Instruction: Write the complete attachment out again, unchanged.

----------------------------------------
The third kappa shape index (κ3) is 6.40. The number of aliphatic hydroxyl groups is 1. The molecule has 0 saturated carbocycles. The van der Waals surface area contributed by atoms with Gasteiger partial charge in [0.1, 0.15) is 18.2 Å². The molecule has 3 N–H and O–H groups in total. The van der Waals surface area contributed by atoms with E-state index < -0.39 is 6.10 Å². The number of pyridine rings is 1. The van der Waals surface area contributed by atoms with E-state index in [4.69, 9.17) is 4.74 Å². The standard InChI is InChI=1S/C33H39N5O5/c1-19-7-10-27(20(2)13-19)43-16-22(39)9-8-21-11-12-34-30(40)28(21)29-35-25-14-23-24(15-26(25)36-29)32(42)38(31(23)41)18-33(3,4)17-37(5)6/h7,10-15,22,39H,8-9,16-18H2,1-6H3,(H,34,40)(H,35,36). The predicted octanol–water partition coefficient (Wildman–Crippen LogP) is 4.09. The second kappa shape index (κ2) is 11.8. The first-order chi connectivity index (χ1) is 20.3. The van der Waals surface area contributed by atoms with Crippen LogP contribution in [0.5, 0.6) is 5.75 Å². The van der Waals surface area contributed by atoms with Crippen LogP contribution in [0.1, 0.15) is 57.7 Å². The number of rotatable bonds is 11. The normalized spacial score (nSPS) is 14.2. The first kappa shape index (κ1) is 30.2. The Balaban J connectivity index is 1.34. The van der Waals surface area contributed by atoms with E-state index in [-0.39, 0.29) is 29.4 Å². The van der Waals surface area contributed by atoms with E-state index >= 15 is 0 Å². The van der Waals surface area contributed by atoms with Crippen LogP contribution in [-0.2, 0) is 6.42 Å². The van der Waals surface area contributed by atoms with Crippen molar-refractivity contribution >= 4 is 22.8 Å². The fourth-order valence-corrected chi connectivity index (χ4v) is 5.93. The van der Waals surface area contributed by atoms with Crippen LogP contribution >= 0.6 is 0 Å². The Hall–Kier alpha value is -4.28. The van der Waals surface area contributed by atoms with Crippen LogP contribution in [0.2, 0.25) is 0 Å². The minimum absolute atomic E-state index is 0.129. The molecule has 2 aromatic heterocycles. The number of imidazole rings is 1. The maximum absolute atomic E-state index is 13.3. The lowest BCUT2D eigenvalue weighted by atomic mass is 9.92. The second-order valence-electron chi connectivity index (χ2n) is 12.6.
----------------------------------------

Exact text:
The third kappa shape index (κ3) is 6.40. The number of aliphatic hydroxyl groups is 1. The molecule has 0 saturated carbocycles. The van der Waals surface area contributed by atoms with Gasteiger partial charge in [0.1, 0.15) is 18.2 Å². The molecule has 3 N–H and O–H groups in total. The van der Waals surface area contributed by atoms with E-state index < -0.39 is 6.10 Å². The number of pyridine rings is 1. The van der Waals surface area contributed by atoms with E-state index in [4.69, 9.17) is 4.74 Å². The standard InChI is InChI=1S/C33H39N5O5/c1-19-7-10-27(20(2)13-19)43-16-22(39)9-8-21-11-12-34-30(40)28(21)29-35-25-14-23-24(15-26(25)36-29)32(42)38(31(23)41)18-33(3,4)17-37(5)6/h7,10-15,22,39H,8-9,16-18H2,1-6H3,(H,34,40)(H,35,36). The predicted octanol–water partition coefficient (Wildman–Crippen LogP) is 4.09. The second kappa shape index (κ2) is 11.8. The first-order chi connectivity index (χ1) is 20.3. The van der Waals surface area contributed by atoms with Crippen LogP contribution in [0.5, 0.6) is 5.75 Å². The van der Waals surface area contributed by atoms with Crippen LogP contribution in [0.1, 0.15) is 57.7 Å². The number of rotatable bonds is 11. The normalized spacial score (nSPS) is 14.2. The first kappa shape index (κ1) is 30.2. The Balaban J connectivity index is 1.34. The van der Waals surface area contributed by atoms with E-state index in [-0.39, 0.29) is 29.4 Å². The van der Waals surface area contributed by atoms with E-state index >= 15 is 0 Å². The van der Waals surface area contributed by atoms with Crippen LogP contribution in [-0.2, 0) is 6.42 Å². The van der Waals surface area contributed by atoms with Crippen molar-refractivity contribution >= 4 is 22.8 Å². The fourth-order valence-corrected chi connectivity index (χ4v) is 5.93. The van der Waals surface area contributed by atoms with Crippen LogP contribution >= 0.6 is 0 Å². The Hall–Kier alpha value is -4.28. The van der Waals surface area contributed by atoms with Crippen LogP contribution in [0.2, 0.25) is 0 Å². The minimum absolute atomic E-state index is 0.129. The molecule has 2 aromatic heterocycles. The number of imidazole rings is 1. The maximum absolute atomic E-state index is 13.3. The lowest BCUT2D eigenvalue weighted by atomic mass is 9.92. The second-order valence-electron chi connectivity index (χ2n) is 12.6.